By Ed Vasicek
For the Kokomo Tribune
“Ed, did you see them new flowery median strips on Apperson Way? Aren’t they good looking?” Emil asked.
“Yep, I like ’em. You’ll have to excuse me, though. Just woke up from a Sunday afternoon nap,” I added.
“Yep, you remind me of that old TV show when I was just a kid, ‘Ben Casey.’ You look like a fellow called ‘Dr. Zorba.’”
“Oh, I remember him. Oh!” I gasped as I ran to the mirror. When one’s hair is thin, it can take a pyramid shape after a nap.
Emil had that mischievous look on his face as he announced, “OK, Ed, it is time to play true or false news.”
I don’t know why or when Emil started this little game of his, but I have to admit it is amusing. “Go ahead, shoot,” I replied. Emil began:
“Story number one: A guy in Brazil was awarded $17,500 at McDonald’s expense. He claimed that while working at McDonald’s, he was responsible to sample the food every day for quality assurance. In addition, the restaurant provided free lunch to its employees. He says it is McDonald’s fault he put on 65 pounds during the years he worked there.”
“Hmm,” I contemplated, “I would say that is false. I mean, I have put on 50 pounds since I started here ministering in Kokomo, and some of that from church dinners. The church isn’t going to give me anything for my weight other than a diet plan. And then they recite that old fractured Bible verse, ‘The spirit is willing but the flesh is too much.’”
“No, Ed, you are wrong,” Emil gleamed. “The story is true. Happened at the end of 2010. Read it on Fox News, AP and the BBC.”
“OK, you got me this time. What’s next?” I asked.
“Well,” Emil continued, “Story number two. The Kokomo city council decided to populate the Wildcat Creek with a collection of porpoises and dolphins. Since they are oxygen breathing mammals, they can live in the creek even during drought times.”
This story seemed ridiculous and obviously false, so reverse psychology kicked in. “True,” I smiled, thinking I had outwitted Emil.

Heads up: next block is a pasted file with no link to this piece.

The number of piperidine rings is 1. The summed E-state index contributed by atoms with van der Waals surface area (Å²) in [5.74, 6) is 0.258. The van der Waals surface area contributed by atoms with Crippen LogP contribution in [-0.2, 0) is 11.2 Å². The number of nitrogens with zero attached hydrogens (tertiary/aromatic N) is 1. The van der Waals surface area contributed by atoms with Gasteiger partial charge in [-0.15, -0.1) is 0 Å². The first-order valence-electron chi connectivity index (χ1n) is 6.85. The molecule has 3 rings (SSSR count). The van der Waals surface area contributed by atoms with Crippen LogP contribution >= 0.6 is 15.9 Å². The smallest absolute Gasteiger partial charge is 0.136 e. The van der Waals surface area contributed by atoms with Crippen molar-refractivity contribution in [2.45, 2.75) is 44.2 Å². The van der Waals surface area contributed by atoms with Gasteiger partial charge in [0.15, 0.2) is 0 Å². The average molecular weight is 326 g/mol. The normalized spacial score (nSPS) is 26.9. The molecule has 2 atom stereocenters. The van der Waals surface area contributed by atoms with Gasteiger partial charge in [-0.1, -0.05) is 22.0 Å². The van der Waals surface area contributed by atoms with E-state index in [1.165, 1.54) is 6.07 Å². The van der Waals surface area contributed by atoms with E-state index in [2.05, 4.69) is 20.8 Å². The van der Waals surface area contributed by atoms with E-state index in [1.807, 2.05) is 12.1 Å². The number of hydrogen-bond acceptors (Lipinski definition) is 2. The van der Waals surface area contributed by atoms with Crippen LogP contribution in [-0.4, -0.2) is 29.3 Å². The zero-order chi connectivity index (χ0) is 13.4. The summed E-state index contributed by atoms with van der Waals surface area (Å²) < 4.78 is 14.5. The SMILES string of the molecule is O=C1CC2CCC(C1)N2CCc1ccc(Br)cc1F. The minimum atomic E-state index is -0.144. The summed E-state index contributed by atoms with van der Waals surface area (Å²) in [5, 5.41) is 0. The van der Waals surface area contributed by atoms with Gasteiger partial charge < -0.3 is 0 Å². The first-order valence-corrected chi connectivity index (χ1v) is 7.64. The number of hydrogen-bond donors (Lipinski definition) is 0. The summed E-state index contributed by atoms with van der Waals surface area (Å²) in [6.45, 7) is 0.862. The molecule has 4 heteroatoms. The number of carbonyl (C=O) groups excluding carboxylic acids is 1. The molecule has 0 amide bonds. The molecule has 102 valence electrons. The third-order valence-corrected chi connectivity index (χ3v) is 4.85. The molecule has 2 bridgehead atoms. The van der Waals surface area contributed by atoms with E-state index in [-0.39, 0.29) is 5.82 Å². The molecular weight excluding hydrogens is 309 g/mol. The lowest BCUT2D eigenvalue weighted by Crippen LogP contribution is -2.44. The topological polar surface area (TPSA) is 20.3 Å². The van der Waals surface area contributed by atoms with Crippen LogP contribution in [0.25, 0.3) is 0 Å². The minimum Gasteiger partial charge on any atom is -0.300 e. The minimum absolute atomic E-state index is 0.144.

“No! Where is your brain?” Emil rebuked. “Of course that is false. OK, I’ll try one more.” I noted Emil’s rebuke and lost my faith in reverse psychology. He continued:
“Story number three. They have this African weed called kenaf, sort of closely related to Okra. They say this plant is the cure to many of our ills. For one thing, you can eat it because it is rich in protein. Great for animal feed, especially for chickens. It has these unique fibers that are good for making insulation. Actually it yields 6-10 tons of fiber per acre.
“It eats up CO2 permanently – that bad gas associated with global warming. It reduces carbon by 3 to 8 times compared to a tree. An acre could absorb 20 tons of CO2. You can make a light-weight replacement for concrete blocks from this stuff, and get this – even the blocks absorb CO2 permanently.”
“Well,” I thought to myself, “Last time I tried reverse psychology and made a fool of myself. This story sounds like a Pollyanna pipe dream. A plant that does all that – good grief!” I shared my verdict: “False!”
“Haw, haw,” belly laughed Emil. “I got you again. No, this is true. Read it on the Mother Nature Network.”
“Remember that old margarine commercial, Emil? ‘It’s not nice to fool Mother Nature!’ This time, Mother Nature fooled me.”
“Yep, you are right,” Emil chuckled. “Dolphins in the Wildcat? Haw!”
Don’t know if I can live that one down.
• Ed Vasicek is pastor of Highland Park Church and a weekly contributor to the Kokomo Tribune. Contact him at email@example.com.